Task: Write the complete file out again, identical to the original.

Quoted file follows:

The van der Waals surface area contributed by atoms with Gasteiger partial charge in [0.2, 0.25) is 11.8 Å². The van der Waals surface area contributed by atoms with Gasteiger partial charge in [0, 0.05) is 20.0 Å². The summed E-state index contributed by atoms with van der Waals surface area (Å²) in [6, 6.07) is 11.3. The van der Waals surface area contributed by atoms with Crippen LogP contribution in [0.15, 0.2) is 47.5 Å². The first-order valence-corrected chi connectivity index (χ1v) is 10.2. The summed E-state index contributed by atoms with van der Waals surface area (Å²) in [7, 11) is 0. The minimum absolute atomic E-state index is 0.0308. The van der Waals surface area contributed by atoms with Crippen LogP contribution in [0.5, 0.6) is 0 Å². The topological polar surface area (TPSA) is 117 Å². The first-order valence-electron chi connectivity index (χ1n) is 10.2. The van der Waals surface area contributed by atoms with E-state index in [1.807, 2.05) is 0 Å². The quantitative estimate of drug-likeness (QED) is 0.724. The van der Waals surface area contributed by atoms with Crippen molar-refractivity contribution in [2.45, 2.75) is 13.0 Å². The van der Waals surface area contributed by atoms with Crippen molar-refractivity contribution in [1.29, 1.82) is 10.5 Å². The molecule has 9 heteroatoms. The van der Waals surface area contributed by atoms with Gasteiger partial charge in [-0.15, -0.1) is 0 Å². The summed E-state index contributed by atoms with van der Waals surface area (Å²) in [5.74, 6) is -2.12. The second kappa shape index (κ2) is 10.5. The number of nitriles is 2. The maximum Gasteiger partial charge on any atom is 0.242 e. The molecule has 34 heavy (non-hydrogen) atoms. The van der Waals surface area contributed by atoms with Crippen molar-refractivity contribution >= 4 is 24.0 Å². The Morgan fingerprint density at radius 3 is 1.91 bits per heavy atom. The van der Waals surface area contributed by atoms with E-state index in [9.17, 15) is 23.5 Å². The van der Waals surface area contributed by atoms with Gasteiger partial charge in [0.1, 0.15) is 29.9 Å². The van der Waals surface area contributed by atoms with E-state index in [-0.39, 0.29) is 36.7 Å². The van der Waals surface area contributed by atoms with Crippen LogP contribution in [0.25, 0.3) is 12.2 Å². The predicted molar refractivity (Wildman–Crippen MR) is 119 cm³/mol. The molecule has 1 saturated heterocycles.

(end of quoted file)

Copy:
The van der Waals surface area contributed by atoms with Gasteiger partial charge in [0.2, 0.25) is 11.8 Å². The van der Waals surface area contributed by atoms with Gasteiger partial charge in [0, 0.05) is 20.0 Å². The summed E-state index contributed by atoms with van der Waals surface area (Å²) in [6, 6.07) is 11.3. The van der Waals surface area contributed by atoms with Crippen LogP contribution in [0.15, 0.2) is 47.5 Å². The first-order valence-corrected chi connectivity index (χ1v) is 10.2. The summed E-state index contributed by atoms with van der Waals surface area (Å²) in [7, 11) is 0. The minimum absolute atomic E-state index is 0.0308. The van der Waals surface area contributed by atoms with Crippen LogP contribution in [0.5, 0.6) is 0 Å². The topological polar surface area (TPSA) is 117 Å². The first-order valence-electron chi connectivity index (χ1n) is 10.2. The van der Waals surface area contributed by atoms with E-state index in [1.807, 2.05) is 0 Å². The quantitative estimate of drug-likeness (QED) is 0.724. The van der Waals surface area contributed by atoms with Crippen molar-refractivity contribution in [2.45, 2.75) is 13.0 Å². The van der Waals surface area contributed by atoms with Crippen molar-refractivity contribution in [1.29, 1.82) is 10.5 Å². The molecule has 9 heteroatoms. The van der Waals surface area contributed by atoms with Gasteiger partial charge in [-0.15, -0.1) is 0 Å². The summed E-state index contributed by atoms with van der Waals surface area (Å²) in [5.74, 6) is -2.12. The second kappa shape index (κ2) is 10.5. The number of nitriles is 2. The maximum Gasteiger partial charge on any atom is 0.242 e. The molecule has 34 heavy (non-hydrogen) atoms. The van der Waals surface area contributed by atoms with Crippen molar-refractivity contribution >= 4 is 24.0 Å². The Morgan fingerprint density at radius 3 is 1.91 bits per heavy atom. The van der Waals surface area contributed by atoms with E-state index in [9.17, 15) is 23.5 Å². The van der Waals surface area contributed by atoms with Gasteiger partial charge in [0.1, 0.15) is 29.9 Å². The van der Waals surface area contributed by atoms with E-state index in [-0.39, 0.29) is 36.7 Å². The van der Waals surface area contributed by atoms with Crippen LogP contribution in [0.25, 0.3) is 12.2 Å². The predicted molar refractivity (Wildman–Crippen MR) is 119 cm³/mol. The molecule has 1 saturated heterocycles.